Elementary Atomic Model Set


An atom is the smallest component of an element. The word atom comes from the Greek word atomos, which means indivisible. Our knowledge of the atom has gone through many changes since it was first proposed by the Greek philosopher, Democritus (460–370 BC). The modern theory of the atom incorporated the existence of subatomic particles within an atom and also how they are arranged.

Observe the relationship between, and relative position of, each subatomic particle. The neutrons and protons compose the nucleus and the electrons are in shells around the nucleus. The model can be used to show the first ten elements on the Periodic Table and their isotopes and ions.


  • Electron shells
  • Ions
  • Isotopes
  • Subatomic particles
  • Electrons
  • Protons
  • Neutrons


The atomic number of an element is indicative of the number of protons contained in the nucleus of that element. Protons are positively charged subatomic particles, which have an atomic mass of 1 amu. The nucleus of an atom contains protons, as well as other subatomic particles referred to as neutrons. Neutrons also have an atomic mass of 1 amu; however, they carry no charge. The nucleus of an atom is held together tightly by the strong nuclear force. The strong nuclear force, in spite of the strong repulsion of the positive protons (like charges repel), keeps the nucleus from “flying” apart. Therefore, the protons and neutrons are “packed” into the nucleus just as the pom-poms will be packed into the plastic spheres in this model.

The mass number of an element is equal to the mass of neutrons plus the mass of the protons. In other words, to find the number of neutrons in the nucleus of an atom, subtract the number of protons (or the atomic number) from the mass number. For example, hydrogen, which has an atomic number 1 and a mass number of 1 would have one proton and no neutrons (1 – 1 = 0), however, if the mass number of an isotope of hydrogen (deuterium) were 2, there would be one neutron (2 – 1 = 1). The nucleus of hydrogen usually does not contain any neutrons. Isotopes are atoms of the same element that have different numbers of neutrons.

There is a third subatomic particle, the electron, that is not contained within the nucleus of the atom. The electron has a negative charge and although it has a charge equal in magnitude to a proton, the mass is negligible in relation to that of the proton and neutron.

The history of the atomic model begins with the Greek philosopher, Democritus who decided that matter could not be divided into smaller and smaller pieces indefinitely. One would eventually reach the smallest piece of matter attainable and this piece would be indivisible. He called this piece of matter the atom.

It was not until around 1803 (more than 2,200 years after Democritus!) that the English chemist John Dalton (1766–1844) performed experiments resulting in an atomic theory that finally led to the acceptance of the concept of the atom. Dalton said that elements are composed of atoms that are exactly alike, and these atoms are unlike atoms of other elements. He also stated that joining atoms of two or more elements would form compounds, which are defined by the number, type, and proportion of the constituent atoms.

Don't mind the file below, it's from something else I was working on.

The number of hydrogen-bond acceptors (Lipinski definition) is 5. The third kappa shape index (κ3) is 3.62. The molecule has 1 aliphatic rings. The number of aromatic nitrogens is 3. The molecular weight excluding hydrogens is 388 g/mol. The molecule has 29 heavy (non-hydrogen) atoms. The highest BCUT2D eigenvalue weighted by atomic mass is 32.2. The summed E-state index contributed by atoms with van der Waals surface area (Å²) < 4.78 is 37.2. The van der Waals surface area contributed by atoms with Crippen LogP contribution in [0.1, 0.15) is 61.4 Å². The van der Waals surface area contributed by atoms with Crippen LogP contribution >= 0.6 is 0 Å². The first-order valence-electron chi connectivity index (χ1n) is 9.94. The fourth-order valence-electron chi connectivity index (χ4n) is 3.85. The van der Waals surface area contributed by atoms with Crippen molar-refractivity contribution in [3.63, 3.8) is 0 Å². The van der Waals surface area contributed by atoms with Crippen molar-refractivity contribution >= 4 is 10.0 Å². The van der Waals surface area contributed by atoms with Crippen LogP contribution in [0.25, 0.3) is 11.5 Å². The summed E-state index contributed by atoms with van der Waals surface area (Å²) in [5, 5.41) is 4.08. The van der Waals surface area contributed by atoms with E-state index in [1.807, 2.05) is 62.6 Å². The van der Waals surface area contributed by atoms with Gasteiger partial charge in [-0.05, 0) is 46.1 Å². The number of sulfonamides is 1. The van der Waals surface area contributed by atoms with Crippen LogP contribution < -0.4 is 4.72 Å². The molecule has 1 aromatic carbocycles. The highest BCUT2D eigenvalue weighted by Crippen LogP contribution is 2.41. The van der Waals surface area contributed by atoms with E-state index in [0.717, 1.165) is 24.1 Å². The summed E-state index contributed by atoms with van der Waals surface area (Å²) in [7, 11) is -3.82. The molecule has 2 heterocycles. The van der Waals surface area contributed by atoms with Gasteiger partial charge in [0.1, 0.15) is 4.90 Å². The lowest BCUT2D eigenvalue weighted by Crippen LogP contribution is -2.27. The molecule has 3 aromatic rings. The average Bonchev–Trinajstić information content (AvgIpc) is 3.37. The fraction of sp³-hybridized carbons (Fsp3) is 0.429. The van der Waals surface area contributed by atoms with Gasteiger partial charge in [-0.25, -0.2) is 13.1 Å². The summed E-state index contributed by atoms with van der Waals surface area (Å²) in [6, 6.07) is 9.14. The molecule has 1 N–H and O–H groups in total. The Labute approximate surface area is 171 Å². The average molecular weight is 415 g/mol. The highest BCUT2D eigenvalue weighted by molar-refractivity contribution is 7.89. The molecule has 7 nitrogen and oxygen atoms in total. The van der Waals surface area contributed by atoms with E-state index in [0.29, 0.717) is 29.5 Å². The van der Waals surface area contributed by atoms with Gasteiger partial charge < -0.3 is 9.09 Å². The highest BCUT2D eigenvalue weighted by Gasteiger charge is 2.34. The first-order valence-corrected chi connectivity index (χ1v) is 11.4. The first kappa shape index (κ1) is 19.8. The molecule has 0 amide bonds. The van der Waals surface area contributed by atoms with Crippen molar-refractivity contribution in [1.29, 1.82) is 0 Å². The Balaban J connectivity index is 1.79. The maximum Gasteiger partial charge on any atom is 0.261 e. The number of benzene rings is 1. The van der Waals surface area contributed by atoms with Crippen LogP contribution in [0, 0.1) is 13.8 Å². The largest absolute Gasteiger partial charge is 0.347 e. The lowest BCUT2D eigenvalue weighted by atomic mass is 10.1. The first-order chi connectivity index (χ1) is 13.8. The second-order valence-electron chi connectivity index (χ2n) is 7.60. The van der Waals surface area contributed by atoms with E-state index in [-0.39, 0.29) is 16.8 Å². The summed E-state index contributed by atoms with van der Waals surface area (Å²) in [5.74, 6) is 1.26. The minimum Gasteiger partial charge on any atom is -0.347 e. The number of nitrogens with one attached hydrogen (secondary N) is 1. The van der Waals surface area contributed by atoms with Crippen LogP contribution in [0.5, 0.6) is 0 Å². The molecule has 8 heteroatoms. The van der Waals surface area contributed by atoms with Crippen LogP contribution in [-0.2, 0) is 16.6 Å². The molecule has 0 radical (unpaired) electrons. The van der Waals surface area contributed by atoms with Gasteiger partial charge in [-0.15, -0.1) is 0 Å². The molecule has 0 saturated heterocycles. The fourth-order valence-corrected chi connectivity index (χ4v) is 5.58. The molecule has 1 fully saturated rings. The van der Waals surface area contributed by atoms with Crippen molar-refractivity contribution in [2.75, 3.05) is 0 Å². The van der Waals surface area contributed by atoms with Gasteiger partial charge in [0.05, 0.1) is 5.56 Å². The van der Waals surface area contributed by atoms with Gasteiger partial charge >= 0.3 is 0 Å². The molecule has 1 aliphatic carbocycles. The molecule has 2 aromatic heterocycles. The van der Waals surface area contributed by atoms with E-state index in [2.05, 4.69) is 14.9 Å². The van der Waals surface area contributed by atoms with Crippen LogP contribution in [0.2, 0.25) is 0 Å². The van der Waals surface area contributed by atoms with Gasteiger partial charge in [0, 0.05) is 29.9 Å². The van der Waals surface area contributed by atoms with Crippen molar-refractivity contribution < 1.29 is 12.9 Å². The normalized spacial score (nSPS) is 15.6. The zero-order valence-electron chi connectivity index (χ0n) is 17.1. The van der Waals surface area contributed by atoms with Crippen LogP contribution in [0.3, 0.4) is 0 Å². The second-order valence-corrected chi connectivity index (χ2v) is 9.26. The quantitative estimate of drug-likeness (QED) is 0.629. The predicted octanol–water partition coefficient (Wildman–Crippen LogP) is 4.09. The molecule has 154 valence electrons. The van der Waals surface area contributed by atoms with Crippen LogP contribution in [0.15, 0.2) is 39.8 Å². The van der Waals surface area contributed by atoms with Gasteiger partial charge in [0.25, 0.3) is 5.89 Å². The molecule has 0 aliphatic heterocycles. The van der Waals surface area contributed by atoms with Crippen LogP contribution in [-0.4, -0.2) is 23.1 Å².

In 1897, Joseph John Thompson (1856–1940) refined the model by identifying the first of many subatomic particles which he called corpuscles. These corpuscles were later renamed electrons and were determined to possess a negative charge. Since atoms were known to be neutral, he hypothesized that these negative electrons must be suspended in a positive material.

The British physicist, Ernest Rutherford (1871–1937), in an attempt to test Thompson’s model, discovered even more about the atom. In 1908, he directed a beam of positively charged particles at a piece of gold foil. If the particles passed through, Thompson’s model would be supported. However, this did not occur—some of the particles passed through, some were deflected, and some bounced back. Rutherford concluded that the atoms must have a nucleus which is small, dense, and positively charged. He concluded that atoms were almost entirely empty space with a dense, positive center and negative charges scattered on the outside.

Niels Bohr (1885–1962), a Danish scientist, refined the model even further with his 1913 proposal that the electrons existed in specific energy levels. The electrons were thought to orbit the nucleus of the atom in the same fashion that planets orbit the Sun. This Elementary Atomic Model Set closely resembles the Bohr model, in that the nucleus is central and the electron shells are in definite orbits around it.

The nucleus, although infinitesimally small when compared to the size of the entire atom, contains almost all the mass of the atom. The English physicist, James Chadwick (1891–1974) devised an experiment in 1932 that led to the discovery of the neutron. The discovery of this neutral particle, with nearly the same mass as the proton, helped explain the discrepancy in atomic mass, which could not be accounted for solely by the protons.